Pastor Graham Barlin sent me his seven page précis of what he believes atheism to be, called “Atheism Lost.” It seems to be from a sermon, or perhaps, intended pastoral he wrote. I intend to do a thorough review of his seven page explication, but first I should admit that I don’t know much about Mr. Graham Barlin except that he emailed me out of the blue and started quoting scripture to me—which without any context seemed rather meaningless. Random quotes are fine, don’t get me wrong, I like a good quote sharing like the rest, but it seemed rather arbitrary. After a few exchanges the topic of atheism came up.
Now if you’re a regular reader of this blog you will know that I was a Born again Born again, baptized twice, in the Assemblies of God Church, a strand of Protestant Evangelical Christianity, which I actively, and piously, adhered to for nearly three decades. Until recently, I was an ardent acolyte of Christian faith—and a passion for my beliefs raged within me as strong as my love for Jesus Christ—or more specifically—it was because of my beliefs that Jesus was Lord and Savior and the Redeemer of the human race, who brought us out of sin, by paying the ultimate price, his life, and thereby cleansing us through one final atonement—via these beliefs I came to have a personal experience with Jesus as I worked hard to follow his teachings.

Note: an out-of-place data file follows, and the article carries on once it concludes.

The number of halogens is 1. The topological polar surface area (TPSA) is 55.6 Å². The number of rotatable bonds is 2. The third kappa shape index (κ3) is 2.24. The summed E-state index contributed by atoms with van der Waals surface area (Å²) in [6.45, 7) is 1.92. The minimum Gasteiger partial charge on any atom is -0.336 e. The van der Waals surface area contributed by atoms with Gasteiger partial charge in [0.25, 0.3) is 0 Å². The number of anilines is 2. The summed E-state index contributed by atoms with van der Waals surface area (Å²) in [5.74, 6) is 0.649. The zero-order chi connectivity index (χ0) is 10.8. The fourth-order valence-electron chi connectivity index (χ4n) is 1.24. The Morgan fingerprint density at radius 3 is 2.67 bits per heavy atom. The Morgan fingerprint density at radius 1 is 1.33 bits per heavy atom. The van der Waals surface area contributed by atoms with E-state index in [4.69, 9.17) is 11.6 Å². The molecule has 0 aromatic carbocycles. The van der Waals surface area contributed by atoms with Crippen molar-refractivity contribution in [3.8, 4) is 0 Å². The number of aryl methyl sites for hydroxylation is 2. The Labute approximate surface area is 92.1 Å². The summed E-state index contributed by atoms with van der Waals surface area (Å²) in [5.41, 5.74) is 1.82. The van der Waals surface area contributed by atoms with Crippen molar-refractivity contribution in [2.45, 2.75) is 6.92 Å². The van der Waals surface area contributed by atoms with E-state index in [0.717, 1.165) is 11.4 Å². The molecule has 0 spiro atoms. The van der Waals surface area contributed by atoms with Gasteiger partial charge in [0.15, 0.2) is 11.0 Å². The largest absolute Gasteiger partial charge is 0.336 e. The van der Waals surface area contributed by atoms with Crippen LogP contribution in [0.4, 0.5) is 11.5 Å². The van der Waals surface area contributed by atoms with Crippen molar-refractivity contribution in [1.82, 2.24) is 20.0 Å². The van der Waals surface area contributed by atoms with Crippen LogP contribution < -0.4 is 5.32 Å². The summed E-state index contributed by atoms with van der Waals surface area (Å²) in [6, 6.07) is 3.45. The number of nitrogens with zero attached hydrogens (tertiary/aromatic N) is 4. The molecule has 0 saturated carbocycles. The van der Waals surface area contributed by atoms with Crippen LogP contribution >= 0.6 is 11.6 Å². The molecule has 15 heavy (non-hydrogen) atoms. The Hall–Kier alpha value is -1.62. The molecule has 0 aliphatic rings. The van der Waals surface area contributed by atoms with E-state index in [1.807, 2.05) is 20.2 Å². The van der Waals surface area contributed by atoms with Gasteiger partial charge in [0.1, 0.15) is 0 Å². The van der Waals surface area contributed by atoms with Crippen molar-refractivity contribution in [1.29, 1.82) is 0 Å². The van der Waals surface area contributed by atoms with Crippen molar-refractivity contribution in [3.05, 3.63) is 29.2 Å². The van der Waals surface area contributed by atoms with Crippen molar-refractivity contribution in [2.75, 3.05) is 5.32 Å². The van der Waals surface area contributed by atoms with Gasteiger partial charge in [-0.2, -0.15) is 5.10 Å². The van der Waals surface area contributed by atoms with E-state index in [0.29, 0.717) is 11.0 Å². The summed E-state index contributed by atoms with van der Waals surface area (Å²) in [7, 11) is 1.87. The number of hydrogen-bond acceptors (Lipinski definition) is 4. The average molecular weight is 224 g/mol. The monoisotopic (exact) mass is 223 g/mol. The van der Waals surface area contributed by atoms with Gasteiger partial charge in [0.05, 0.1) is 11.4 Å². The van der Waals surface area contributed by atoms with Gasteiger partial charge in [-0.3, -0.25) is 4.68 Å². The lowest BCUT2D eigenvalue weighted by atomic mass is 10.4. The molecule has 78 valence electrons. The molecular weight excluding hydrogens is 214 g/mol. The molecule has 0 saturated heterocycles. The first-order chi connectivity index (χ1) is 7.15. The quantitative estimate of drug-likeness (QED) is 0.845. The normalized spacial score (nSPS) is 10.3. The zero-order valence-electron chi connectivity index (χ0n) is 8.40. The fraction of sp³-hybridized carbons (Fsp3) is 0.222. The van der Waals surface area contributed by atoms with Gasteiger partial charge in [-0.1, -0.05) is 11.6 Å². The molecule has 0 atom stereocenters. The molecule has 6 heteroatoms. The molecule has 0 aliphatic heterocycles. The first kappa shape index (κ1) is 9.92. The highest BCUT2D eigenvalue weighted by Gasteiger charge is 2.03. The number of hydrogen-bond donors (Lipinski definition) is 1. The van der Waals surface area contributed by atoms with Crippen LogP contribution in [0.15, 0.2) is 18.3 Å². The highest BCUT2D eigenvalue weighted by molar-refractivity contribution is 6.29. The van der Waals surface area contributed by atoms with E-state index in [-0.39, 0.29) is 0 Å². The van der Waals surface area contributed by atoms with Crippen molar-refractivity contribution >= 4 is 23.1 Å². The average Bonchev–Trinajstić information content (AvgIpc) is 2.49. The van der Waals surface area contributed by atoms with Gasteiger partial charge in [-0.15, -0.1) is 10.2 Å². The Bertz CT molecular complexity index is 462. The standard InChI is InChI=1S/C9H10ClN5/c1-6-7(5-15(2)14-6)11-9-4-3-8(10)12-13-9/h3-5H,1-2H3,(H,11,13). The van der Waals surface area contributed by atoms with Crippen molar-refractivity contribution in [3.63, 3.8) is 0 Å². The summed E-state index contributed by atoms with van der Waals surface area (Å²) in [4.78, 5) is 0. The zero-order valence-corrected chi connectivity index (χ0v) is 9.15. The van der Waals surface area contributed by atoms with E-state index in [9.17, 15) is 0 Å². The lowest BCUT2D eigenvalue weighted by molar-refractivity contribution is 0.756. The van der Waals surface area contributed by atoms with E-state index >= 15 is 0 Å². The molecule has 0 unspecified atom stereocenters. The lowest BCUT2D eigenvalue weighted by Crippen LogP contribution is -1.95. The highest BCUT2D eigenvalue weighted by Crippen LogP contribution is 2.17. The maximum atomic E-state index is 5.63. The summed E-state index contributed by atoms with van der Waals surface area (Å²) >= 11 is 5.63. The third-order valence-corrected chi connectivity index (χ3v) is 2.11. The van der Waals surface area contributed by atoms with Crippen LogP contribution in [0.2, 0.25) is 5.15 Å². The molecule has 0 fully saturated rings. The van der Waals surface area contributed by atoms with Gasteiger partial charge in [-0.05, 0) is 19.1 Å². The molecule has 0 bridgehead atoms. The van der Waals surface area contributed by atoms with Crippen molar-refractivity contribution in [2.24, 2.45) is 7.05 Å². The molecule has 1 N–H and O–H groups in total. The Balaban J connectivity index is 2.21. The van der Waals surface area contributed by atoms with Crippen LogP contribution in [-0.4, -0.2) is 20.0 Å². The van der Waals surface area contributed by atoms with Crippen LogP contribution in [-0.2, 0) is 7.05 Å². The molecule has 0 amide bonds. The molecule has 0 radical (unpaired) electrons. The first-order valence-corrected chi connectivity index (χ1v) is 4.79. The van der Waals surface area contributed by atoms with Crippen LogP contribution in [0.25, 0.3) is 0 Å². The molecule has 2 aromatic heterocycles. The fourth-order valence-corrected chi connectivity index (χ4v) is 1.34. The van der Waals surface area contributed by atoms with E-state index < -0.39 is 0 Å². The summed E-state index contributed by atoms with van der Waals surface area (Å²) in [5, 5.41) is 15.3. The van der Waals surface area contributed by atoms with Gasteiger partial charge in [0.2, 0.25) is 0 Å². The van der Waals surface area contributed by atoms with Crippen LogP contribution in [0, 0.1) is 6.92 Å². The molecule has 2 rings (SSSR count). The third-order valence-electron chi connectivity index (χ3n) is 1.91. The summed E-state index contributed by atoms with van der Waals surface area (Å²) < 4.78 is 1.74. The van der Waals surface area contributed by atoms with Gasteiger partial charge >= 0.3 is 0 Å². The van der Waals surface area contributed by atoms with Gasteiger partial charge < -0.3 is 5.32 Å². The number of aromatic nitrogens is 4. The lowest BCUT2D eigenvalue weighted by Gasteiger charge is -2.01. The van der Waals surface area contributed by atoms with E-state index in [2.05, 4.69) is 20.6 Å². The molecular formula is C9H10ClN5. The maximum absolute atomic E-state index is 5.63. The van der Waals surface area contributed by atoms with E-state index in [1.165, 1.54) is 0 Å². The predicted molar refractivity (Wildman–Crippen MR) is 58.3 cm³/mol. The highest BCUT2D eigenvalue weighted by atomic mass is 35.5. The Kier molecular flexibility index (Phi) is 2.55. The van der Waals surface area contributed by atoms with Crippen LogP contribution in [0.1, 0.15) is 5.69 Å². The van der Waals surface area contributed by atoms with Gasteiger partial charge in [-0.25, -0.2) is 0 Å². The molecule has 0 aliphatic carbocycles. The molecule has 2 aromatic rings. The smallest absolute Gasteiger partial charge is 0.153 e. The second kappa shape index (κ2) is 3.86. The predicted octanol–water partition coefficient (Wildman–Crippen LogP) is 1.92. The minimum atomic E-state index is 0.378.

Granted, I wasn’t perfect. Like all peoples, I had my flaws, and perhaps the most fatal flaw was my undying curiosity and thirst for knowledge. After about five years of intense involvement with Biblical Criticism and New Testament studies including reading nearly 150 books on historical matters related to Christianity, I gradually shifted in my position about what I thought I knew. As it turns out, convictions are best left uncontested, but when they are challenged, and when they are challenged by opposing information which seeks to override the cherished beliefs you hold dear to your heart, it’s no simple task merely to ignore these challenges. Many people retreat further into faith—and practice a type of blind faith—so they don’t have to ask the questions these sorts of challenges raise. But I was bold—intrepid—and perhaps a little naïve. I thought my faith was impervious. I accepted that doubt was natural—but no doubt was too big—in the end, I believed, the Bible had all the answers—but more importantly—God would show me the way.